That included evacuating passengers, as well automatic fire suppression, smoke suppression and improved fire extinguishers. Representatives of the bus industry told Congress that manufacturers were increasingly and voluntarily adding such features.
The law suggests the department issue new standards in those areas within three years if the secretary of transportation decides they are "reasonable, practicable and appropriate." Former National Highway Traffic Safety Administration Administrator Joan Claybrook told the Associated Press that the bus industry fought with safety advocates "like cats and dogs" to prevent "hard deadlines" for the new regulations.
So far, the government has not proposed any new standards related to passenger evacuation in event of a fire or other fire-related issues, according to Advocates for Highway and Auto Safety, which lobbied Congress for tougher motor-coach safety standards.
"The legislation includes many mandates to the Transportation Department on many aspects of safety, some of them easy, others not so easy," said Jacqueline Gillan, president of the safety advocacy group. "Nonetheless, they all need to be done, and there have been no regulations even on the easy ones."
The National Highway Traffic Safety Administration, which is part of the Transportation Department, recently initiated a two-year contract to develop and evaluate test procedures to assess fire detection, suppression and flammability of exterior materials for motor coaches, the safety advocacy group said. The research project, headed by the Southwest Research Institute, is to focus on engine and wheel-well fires.
A 2009 study commissioned by the Federal Motor Carrier Safety Administration estimated that 160 bus fires occurred each year from such non-collision related causes and 95 percent did not result in injury or death.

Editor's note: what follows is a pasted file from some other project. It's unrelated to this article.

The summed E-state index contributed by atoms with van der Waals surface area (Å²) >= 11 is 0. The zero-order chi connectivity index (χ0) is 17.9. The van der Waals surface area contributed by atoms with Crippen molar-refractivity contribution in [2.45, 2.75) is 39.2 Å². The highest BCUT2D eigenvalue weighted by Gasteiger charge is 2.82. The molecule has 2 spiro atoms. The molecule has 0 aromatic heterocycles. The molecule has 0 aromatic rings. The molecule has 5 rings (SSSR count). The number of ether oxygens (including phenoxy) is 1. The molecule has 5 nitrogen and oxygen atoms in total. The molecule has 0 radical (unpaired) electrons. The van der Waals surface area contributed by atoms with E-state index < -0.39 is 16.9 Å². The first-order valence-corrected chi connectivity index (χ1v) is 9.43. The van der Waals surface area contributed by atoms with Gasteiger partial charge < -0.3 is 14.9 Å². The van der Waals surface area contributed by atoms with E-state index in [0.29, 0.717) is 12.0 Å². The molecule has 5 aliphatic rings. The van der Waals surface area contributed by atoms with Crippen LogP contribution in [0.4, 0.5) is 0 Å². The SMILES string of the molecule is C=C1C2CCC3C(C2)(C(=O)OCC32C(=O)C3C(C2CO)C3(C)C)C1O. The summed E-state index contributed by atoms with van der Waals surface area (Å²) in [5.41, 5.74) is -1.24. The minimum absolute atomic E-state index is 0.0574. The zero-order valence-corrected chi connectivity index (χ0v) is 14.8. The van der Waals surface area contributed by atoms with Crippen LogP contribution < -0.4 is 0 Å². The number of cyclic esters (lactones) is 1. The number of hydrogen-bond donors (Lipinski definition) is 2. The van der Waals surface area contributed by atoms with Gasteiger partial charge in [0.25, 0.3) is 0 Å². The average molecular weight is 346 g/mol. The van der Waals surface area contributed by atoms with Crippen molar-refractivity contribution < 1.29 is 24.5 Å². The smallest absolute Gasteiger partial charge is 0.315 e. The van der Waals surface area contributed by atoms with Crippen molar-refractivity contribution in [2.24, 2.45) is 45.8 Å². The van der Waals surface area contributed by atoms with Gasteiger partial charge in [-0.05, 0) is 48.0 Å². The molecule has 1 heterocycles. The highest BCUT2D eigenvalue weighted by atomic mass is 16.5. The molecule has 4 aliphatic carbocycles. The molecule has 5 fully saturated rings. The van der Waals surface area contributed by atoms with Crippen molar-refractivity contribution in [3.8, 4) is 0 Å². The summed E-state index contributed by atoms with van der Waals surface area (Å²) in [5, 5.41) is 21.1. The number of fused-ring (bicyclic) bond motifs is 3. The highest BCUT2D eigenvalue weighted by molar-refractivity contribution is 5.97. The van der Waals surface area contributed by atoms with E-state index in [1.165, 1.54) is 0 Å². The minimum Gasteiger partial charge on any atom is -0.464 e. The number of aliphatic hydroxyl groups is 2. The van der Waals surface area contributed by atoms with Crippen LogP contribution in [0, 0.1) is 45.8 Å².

The 44 Southern California high school students on the bus in Thursday's crash, many hoping to become the first in their families to attend college, were on a free trip arranged by Humboldt State University.
The victims included a recently engaged couple from Los Angeles, Michael Myvett and Mattison Haywood, and college counselor Arthur Arzola, all of whom were chaperoning the trip. Among the students was Marisa Serrato, an identical twin from Riverside whose sister was on another bus that arrived safely at Humboldt.
Four students are listed as missing. They are Adrian Castro, Jennifer Bonilla, Denise Gomez and Ismael Jimenez.
Silverado Stages, the San Luis Obispo, Calif.-based company that owns the charter bus involved in the crash, has a strong safety record, and it has said it is fully cooperating with the investigation. It is unclear what sort of fire-safety equipment the bus in Thursday's crash had, and the company couldn't be reached for comment Saturday.
As part of its investigation, the NTSB said it is trying to determine whether the FedEx driver might have fallen asleep or suffered a health problem and whether there were mechanical issues with the truck. The agency also is evaluating whether there should have been a barrier on the median to help prevent head-on collisions. Barriers are required when medians are less than 50 feet wide; this one was 60.